February 3, 2006: Headlines: COS - Tonga: Obituaries: Safety and Security of Volunteers: Santa Fe New Mexican: Shark attack kills Peace Corps Volunteer Tessa Horan in Tonga

Peace Corps Online: Directory: Tonga: Peace Corps Tonga : The Peace Corps in Tonga: February 1, 2006: Headlines: COS - Tonga: Obituaries: Safety and Security of Volunteers: Peace Corps: Peace Corps Mourns the Loss of Volunteer Tessa Horan : February 3, 2006: Headlines: COS - Tonga: Obituaries: Safety and Security of Volunteers: Santa Fe New Mexican: Shark attack kills Peace Corps Volunteer Tessa Horan in Tonga

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Shark attack kills Peace Corps Volunteer Tessa Horan in Tonga

Shark attack kills Peace Corps Volunteer Tessa Horan in Tonga

On her application to join the Peace Corps, she quoted Ghandi: "You must be the change you wish to see in the world."

Shark attack kills Peace Corps Volunteer Tessa Horan in Tonga

South Pacific: Shark attack kills Santa Fean

Caption: Tessa Horan, center, a former Aspen High School student, died after a shark attack Wednesday in Tonga, an island about two-thirds of the way from Hawaii to New Zealand. (Contributed photo)

By Phaedra Haywood | The New Mexican
February 3, 2006

A 24-year-old native Santa Fe woman died Wednesday from a shark attack off the coast of a small South Pacific island, where she was working as a Peace Corps volunteer.

Tessa Marie Horan was working in a tiny Tongonese village called Tu'anuku on the island of Vava'u when she died. She and two boys from the village were swimming to cool off after a soccer game when a shark attacked her, according to her mother, Kristena Prater, who heard the story of her daughter's death from Bob Kirkhorn, a Peace Corps director of special services.

"The boy that was swimming behind her knew immediately that she had been attacked by a shark, and even knowing that, he went swimming out to save her," Prater said.

But the shark bit off most of Horan's right leg, and she bled to death almost instantly, her mother said.

She said the other boy who had been swimming with them ran to tell villagers what had happened, and they lined the beach and the streets chanting as Horan's body was brought to shore.

Horan had been in the Kingdom of Tonga -- a small cluster of islands near Fiji -- only since Jan. 18. She had been teaching English, soccer, art and computer skills to children in Tu'anuku, where about 300 people live, according to Prater.

She was a 1999 graduate of St. Michael's High School and had a bachelor's degree in education from the College of Santa Fe.

"She's always been very involved with other people. She wanted to plant a seed and take care of others," Prater said.

Horan worked and lived at Gemini Farms, an organic farm in Las Trampas, the year before she left for the Peace Corps, her mother said.

On her application to join the Peace Corps, she quoted Ghandi: "You must be the change you wish to see in the world."

Horan led an active life. She worked as a raft guide in the summer and as a member of the ski patrol at Ski Santa Fe in the winter. She also enjoyed rock climbing, kayaking and hiking with her dog, Kalu.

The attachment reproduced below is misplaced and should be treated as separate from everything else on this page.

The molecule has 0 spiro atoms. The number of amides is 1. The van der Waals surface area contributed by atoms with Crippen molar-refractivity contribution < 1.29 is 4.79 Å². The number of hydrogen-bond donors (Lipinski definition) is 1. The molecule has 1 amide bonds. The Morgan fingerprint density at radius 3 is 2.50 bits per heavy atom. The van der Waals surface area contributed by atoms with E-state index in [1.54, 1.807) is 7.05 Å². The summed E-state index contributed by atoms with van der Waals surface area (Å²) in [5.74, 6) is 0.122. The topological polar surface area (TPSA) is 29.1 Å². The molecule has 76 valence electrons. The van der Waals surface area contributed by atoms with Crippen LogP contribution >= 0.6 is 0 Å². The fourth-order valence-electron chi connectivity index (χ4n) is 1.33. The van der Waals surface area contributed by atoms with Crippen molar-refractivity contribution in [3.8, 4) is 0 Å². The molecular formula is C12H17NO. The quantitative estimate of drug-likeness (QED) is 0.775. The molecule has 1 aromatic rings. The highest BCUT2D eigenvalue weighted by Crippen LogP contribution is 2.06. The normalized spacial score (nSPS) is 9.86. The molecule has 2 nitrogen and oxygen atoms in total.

"She was solid. She was good at everything she did," said Abraham Cobb, a friend who worked with Horan on the ski patrol. "Everything she did, she went at it full-on. She was hard-core."

Though she may have been physically tough, friends and family remembered her as a sensitive and emotional person.

"She always brought positive thoughts," said Horan's younger brother, Devin Powell Burke, 19. "She was a very worldly person and a giver. My sister taught me that everyone has a soul and is beautiful and has lives, and we can touch those around us. She made me more of a giver to help those around me."

Burke has a tattoo on his wrist that his sister designed, a heart filled with waves. "Because all life comes from the ocean," Burke said.

"She loved the water and rivers and snow," said John Adams, a longtime friend. "That was her passion. She taught me about karma. I never believed in it until I met her. She was a very spiritual person."

Horan was well-known in Santa Fe, particularly in the rafting and skiing communities.

Friends and family said Horan's death was fitting for the kind of life she led. "I'm glad that she was taken by Mother Nature and was having a good time swimming with her friends," said her brother, Xavier Prater Horan, 23. "Better that than being hit by a drunk driver or being taken by cancer or some other God-forsaken illness. She was out there where she needed to be."

Her godfather, Doug McDowell, has set up a Web site (www.tessahoran.com) where people can view pictures of her and share their memories of her.

The site will also let people make donations to a fund being set up to build a library in Tonga in Tessa Horan's memory. The library was one of the projects she was working on when she died. McDowell said $10,000 has already been donated to the cause.

"I can't believe my child died like 36 hours ago, and she's made ... such an impact on that small village that was already changing because of her," Prater said.

"She did more in 24 years than many of us will do in a lifetime. She died in service to other people. Its just such a remarkable thing. I'm proud to be her mother."

Tessa Horan's family is still waiting for her remains to be shipped back to the United States. "I just want to see her body," said her mother.

They hope to have a memorial service for the Santa Fe community next week.

Contact Phaedra Haywood at 986-3004 or phaywood@sfnewmexican.com.

When this story was posted in February 2006, this was on the front page of PCOL:

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Story Source: Santa Fe New Mexican

This story has been posted in the following forums: : Headlines; COS - Tonga; Obituaries; Safety and Security of Volunteers


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